Mutual Funds

Mutual Funds Made Simple

Mutual funds are the average or inexperienced investor’s best friend. They are designed for every-day people who want help from professionals in managing their investments. To get technical, they are “open-end investment companies” that pool investors’ money and manage it for them.


Investing in mutual funds is quite simple. Tens of millions of Americans trust their money to these investor-friendly investments. Let’s take a look at how investing in mutual funds works.


Jack has a $10,000 CD maturing at the bank in a joint account with his spouse. He also wants to start investing about $5000 a year in a Roth IRA. He is looking to earn more interest on his CD, and wants more investment options for his IRA than his bank offers.


Jack does not really know how to invest his money, so he asks his old friend Jim for advice because he knows that Jim is an experienced investor. Plus, Jack is thrifty and does not trust salesmen, and that includes those who charge you to invest with them.


Jim suggests mutual funds with a major no-load fund family that he does business with. Jim knows how to invest, and helps Jack with the mutual fund applications. This required two different applications. The first was to open a joint account with the $10,000 CD money. The second was to open a Roth IRA.


The $10,000 was spit evenly with half going to a high-quality bond fund, and half to a money market fund. They did this because Jack wanted safety, but also wanted to earn higher interest than he could get at the bank. Jack would not receive the interest income the funds paid in dividends, but decided to have it automatically reinvested to buy more shares, so his investment would grow.


They opened a Roth IRA and set things up so that $400 a month would automatically flow from Jack’s checking account to the IRA with the mutual fund company. Half would go to a balanced fund that invested in both stocks and bonds, and half to a money market fund. Once again, all dividends (and capital gains) would automatically be reinvested to buy more shares.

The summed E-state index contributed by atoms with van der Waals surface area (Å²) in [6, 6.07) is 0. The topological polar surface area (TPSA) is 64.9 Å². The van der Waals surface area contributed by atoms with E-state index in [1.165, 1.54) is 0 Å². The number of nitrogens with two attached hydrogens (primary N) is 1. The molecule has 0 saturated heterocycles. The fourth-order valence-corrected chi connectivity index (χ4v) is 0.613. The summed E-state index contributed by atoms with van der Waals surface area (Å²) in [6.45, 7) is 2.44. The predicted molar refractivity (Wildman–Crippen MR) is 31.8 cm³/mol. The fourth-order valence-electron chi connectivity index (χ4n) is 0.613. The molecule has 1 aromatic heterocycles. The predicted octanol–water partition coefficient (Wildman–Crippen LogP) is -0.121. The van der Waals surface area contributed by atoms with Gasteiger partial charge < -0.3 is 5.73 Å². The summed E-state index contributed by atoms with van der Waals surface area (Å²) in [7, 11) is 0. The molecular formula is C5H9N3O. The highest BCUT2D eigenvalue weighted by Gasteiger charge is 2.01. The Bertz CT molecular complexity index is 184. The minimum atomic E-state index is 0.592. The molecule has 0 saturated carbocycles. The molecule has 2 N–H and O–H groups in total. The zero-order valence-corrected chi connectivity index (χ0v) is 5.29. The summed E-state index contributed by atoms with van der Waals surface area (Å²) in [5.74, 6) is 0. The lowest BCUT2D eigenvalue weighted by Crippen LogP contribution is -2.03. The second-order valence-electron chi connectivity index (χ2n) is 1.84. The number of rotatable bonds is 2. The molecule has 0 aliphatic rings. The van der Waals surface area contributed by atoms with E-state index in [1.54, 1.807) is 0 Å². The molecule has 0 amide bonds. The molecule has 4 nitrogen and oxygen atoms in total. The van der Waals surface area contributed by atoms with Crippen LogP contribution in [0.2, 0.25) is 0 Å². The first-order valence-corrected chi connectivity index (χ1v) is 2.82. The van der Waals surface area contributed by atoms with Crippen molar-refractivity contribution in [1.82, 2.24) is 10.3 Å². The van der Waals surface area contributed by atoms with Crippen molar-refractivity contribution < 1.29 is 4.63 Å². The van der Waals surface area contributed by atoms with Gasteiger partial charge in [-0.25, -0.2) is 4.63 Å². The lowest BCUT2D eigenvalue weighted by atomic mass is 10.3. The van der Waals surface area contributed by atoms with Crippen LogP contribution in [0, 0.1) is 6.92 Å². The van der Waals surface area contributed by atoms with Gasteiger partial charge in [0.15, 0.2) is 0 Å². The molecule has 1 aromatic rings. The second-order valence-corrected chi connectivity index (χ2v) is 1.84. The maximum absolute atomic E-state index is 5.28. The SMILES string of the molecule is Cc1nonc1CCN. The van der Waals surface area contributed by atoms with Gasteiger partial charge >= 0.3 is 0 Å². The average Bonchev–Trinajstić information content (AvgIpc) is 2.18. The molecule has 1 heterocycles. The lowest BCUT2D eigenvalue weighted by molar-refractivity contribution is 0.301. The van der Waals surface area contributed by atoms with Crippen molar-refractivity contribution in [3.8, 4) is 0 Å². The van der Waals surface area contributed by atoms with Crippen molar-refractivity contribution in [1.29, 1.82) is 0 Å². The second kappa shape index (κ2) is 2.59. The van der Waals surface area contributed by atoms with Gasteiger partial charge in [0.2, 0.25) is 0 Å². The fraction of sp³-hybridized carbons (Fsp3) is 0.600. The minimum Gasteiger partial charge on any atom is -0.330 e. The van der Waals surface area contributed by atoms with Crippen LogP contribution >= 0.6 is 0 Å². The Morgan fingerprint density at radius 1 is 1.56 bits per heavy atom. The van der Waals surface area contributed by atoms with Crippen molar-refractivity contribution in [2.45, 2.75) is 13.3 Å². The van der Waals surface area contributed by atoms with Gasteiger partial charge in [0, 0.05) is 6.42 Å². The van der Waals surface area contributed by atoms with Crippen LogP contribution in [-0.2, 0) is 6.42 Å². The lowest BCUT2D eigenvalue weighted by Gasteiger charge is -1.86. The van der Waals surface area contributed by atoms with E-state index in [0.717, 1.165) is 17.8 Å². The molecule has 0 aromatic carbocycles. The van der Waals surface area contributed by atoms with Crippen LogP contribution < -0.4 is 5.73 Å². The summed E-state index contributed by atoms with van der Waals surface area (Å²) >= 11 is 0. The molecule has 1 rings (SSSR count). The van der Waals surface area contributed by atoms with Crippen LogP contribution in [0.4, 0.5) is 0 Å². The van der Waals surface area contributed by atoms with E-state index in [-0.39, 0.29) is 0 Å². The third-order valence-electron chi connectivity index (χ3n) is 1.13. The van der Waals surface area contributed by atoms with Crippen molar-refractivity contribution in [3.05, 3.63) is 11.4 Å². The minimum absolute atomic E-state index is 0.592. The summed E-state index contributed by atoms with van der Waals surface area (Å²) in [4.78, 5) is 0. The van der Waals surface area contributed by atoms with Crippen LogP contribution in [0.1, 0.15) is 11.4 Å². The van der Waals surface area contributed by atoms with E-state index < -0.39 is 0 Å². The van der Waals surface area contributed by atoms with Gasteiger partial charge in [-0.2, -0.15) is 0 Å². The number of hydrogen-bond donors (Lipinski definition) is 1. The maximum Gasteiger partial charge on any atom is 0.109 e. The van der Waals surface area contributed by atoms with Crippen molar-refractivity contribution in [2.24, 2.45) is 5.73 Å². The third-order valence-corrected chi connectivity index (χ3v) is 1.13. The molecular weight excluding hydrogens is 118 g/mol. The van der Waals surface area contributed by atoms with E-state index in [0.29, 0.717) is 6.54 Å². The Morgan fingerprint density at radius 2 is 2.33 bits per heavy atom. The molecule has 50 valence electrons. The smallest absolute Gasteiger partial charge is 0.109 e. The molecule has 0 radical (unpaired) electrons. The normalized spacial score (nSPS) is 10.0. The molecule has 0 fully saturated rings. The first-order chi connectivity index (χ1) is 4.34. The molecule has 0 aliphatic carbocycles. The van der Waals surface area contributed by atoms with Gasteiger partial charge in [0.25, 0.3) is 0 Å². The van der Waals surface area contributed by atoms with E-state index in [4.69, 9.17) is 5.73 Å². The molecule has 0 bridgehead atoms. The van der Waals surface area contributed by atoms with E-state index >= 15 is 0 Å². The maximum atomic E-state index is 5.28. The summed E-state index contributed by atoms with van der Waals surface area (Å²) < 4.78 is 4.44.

Jack wanted growth, but Jim knew him very well. Jack did not know how to invest, he was cost conscious, and he avoided risk whenever possible. That’s why Jim had half of Jack’s money going into money market funds. These funds pay competitive interest rates in the form of dividends. If interest rates in the economy change, the rate paid by money market funds change in step. Plus, they have a great record for low risk and high safety.


For now, Jack is happy, especially since all of this cost him nothing in sales charges or fees. For example, he sent the fund company $10,000. All of his money was invested to buy shares, with no sales charges. Plus, he has $400 a month going into funds in his Roth IRA. Once again, all of the $400 is going to work to buy shares, with no sales charges or fees.


The only cost to Jack is yearly expenses. Every mutual fund takes these costs directly from fund assets. Jack wouldn’t even know this if Jim hadn’t told him. On the other hand, Jack’s expenses were very low compared to most funds. 


Jim explained to Jack that on average, his yearly expenses for the type of funds he was in would amount to almost 1% a year with most mutual fund companies. Jack was paying about one-fourth of that, which put a smile on his face.

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